The southern province of Maysan has also reported cases of cholera, but so far there have been no deaths, local officials said.

Salih al-Hasnawi, Iraq's health minister, said years of war have degraded water-treatment facilities in Iraq and deprived many Iraqis of clean drinking water.

"These conditions had contributed to the cholera outbreak," he said.

Mohammed al Masoodi, the council's leader, had ordered the water, electricity and health departments to go on alert in an effort to stop the spread of the disease.

Meanwhile, neighbouring Jordan said it will ban entry of uncanned food from Iraq, whether by road or by air, for two months due to the spread of cholera in Iraq.

Poor services

The World Health Organisation has called for immediate measures to improve water and sanitation infrastructure.

Naima al Qaseer, a WHO representative, said "the outbreak of the disease in Iraq this year is different from previous years, as the majority of cases were recorded in rural areas that lack clean water".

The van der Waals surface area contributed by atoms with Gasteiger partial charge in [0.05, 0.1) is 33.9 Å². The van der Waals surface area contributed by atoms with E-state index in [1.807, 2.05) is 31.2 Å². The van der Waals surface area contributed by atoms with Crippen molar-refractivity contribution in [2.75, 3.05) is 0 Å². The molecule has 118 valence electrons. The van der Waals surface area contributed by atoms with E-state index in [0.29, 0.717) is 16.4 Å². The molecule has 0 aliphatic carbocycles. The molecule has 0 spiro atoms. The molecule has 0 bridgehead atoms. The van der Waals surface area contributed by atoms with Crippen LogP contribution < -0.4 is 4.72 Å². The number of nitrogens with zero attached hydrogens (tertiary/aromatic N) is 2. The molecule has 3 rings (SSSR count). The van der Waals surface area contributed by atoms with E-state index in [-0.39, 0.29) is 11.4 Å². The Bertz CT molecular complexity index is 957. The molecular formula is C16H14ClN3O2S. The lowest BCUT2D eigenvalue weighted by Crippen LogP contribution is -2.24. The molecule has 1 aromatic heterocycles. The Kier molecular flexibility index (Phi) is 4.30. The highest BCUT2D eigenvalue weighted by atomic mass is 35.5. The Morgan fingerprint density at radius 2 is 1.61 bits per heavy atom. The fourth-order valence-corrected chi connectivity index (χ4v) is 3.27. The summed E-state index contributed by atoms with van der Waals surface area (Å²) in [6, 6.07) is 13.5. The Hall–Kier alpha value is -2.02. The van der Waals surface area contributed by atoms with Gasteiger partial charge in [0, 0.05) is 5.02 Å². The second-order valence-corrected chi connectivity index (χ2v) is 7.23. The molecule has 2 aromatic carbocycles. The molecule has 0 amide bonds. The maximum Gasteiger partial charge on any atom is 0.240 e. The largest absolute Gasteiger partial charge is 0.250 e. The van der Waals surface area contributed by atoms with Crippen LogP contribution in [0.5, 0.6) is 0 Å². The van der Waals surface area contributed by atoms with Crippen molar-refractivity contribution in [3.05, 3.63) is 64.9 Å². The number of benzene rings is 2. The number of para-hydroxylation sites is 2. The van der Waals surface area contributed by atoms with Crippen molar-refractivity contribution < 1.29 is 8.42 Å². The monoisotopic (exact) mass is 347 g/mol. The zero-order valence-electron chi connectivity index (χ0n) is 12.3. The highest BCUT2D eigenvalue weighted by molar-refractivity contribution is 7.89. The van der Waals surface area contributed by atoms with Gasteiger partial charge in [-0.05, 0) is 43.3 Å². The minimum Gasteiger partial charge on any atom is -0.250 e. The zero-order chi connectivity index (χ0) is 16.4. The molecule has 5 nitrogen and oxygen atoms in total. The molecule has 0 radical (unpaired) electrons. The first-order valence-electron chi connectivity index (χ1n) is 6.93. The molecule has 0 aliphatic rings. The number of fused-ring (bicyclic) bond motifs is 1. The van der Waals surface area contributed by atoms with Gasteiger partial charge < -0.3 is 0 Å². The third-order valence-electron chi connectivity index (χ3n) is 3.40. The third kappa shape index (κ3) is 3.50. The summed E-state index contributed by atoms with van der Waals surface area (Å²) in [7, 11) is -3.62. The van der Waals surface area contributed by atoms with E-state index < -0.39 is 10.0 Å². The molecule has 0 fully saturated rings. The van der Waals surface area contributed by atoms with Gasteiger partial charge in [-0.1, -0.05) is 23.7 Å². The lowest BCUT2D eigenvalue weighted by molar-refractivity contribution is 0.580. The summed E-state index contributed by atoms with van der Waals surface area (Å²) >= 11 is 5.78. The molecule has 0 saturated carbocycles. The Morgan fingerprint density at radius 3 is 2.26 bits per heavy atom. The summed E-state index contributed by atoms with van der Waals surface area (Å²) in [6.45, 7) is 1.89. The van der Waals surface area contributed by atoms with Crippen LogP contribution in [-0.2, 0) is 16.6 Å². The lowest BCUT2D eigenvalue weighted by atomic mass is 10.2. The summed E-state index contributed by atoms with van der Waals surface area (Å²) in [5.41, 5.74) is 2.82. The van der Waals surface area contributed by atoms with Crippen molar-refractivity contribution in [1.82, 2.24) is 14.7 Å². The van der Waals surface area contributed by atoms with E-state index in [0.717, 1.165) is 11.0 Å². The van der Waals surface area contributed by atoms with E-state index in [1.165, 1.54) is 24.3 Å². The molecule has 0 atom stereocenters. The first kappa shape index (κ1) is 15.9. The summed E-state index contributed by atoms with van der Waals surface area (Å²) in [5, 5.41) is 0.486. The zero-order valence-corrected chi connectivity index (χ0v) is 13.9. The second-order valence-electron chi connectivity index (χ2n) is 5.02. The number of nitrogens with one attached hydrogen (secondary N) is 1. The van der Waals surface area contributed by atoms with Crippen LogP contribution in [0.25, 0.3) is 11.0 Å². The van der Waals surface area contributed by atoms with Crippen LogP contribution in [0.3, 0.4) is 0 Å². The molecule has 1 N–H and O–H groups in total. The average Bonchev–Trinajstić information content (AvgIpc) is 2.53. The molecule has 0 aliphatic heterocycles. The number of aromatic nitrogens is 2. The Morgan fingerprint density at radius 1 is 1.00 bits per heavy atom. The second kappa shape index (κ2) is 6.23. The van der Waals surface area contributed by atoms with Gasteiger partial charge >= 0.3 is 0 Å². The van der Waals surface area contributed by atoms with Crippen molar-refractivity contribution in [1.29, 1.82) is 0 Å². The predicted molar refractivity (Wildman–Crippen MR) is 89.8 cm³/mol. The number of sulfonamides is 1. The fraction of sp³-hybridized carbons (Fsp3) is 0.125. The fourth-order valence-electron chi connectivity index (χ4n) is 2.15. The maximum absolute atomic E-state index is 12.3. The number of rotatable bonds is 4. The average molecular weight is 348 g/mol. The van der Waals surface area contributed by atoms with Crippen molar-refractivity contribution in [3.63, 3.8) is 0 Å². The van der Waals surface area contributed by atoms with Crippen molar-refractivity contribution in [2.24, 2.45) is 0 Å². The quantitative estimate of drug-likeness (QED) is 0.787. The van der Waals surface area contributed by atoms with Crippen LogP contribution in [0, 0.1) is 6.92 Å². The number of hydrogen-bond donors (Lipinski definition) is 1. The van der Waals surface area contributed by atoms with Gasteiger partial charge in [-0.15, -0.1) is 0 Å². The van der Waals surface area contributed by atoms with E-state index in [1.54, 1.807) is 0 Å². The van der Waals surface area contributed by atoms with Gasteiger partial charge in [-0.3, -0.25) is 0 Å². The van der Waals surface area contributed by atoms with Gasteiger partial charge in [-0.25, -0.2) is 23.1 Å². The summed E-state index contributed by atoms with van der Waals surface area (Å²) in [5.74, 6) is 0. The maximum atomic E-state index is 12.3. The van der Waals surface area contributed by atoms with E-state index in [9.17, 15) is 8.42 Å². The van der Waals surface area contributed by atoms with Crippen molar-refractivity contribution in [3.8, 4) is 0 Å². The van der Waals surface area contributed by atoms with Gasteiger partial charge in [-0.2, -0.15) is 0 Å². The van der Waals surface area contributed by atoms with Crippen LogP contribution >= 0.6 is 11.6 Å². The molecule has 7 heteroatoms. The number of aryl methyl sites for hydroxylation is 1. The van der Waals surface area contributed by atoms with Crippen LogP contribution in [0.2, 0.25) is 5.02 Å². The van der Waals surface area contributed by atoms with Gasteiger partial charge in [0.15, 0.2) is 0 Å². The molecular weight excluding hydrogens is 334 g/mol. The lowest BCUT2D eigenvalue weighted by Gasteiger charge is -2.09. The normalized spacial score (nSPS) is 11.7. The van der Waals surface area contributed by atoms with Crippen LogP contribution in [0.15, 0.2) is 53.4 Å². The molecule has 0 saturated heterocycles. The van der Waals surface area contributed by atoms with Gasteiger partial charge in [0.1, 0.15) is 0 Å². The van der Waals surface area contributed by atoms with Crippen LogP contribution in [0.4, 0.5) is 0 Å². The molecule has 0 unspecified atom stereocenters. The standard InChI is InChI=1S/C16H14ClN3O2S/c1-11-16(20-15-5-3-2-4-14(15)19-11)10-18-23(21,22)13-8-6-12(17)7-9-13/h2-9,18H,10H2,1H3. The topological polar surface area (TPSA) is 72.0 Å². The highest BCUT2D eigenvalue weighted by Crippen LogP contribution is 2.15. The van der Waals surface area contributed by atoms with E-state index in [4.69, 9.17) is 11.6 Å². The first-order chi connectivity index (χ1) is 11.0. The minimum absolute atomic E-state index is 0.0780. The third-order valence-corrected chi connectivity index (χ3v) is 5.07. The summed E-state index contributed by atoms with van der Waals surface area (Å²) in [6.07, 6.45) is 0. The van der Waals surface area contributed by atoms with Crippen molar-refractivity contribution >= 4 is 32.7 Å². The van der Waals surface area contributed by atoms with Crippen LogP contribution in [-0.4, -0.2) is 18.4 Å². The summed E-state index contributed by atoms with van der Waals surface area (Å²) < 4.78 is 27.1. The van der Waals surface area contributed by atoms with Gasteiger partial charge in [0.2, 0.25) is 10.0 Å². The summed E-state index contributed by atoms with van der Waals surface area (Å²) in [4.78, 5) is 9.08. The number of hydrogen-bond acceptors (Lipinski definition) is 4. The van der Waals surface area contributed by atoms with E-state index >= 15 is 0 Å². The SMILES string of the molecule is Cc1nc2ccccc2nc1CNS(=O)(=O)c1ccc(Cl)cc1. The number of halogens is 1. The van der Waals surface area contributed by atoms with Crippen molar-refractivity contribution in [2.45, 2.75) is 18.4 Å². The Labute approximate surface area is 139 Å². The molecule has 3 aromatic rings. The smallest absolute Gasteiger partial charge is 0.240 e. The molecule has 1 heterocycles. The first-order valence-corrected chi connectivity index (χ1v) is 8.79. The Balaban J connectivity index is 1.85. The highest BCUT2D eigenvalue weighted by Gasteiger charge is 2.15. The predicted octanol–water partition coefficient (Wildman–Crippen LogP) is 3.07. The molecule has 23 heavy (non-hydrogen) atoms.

In a statement released on Thursday, WHO officials said "Experience has shown that long-term prevention of cholera depends on access to safe water and adequate sanitation to prevent exposure and interrupt transmission.

"Improving water and sanitation infrastructures is therefore a long-term goal of WHO and its partners in Iraq and, in times of outbreaks, it is essential that immediate measures, such as water treatment at household level, health education and proper case management, are implemented rapidly," the statement said.

A Babel police spokesman said that at least 18 trucks loaded with water purification materials of chloride were on their way to Babel to help combat the disease.

Cholera is a gastrointestinal disease typically spread by drinking contaminated water and can be prevented by treating drinking water with chlorine and improving hygiene conditions.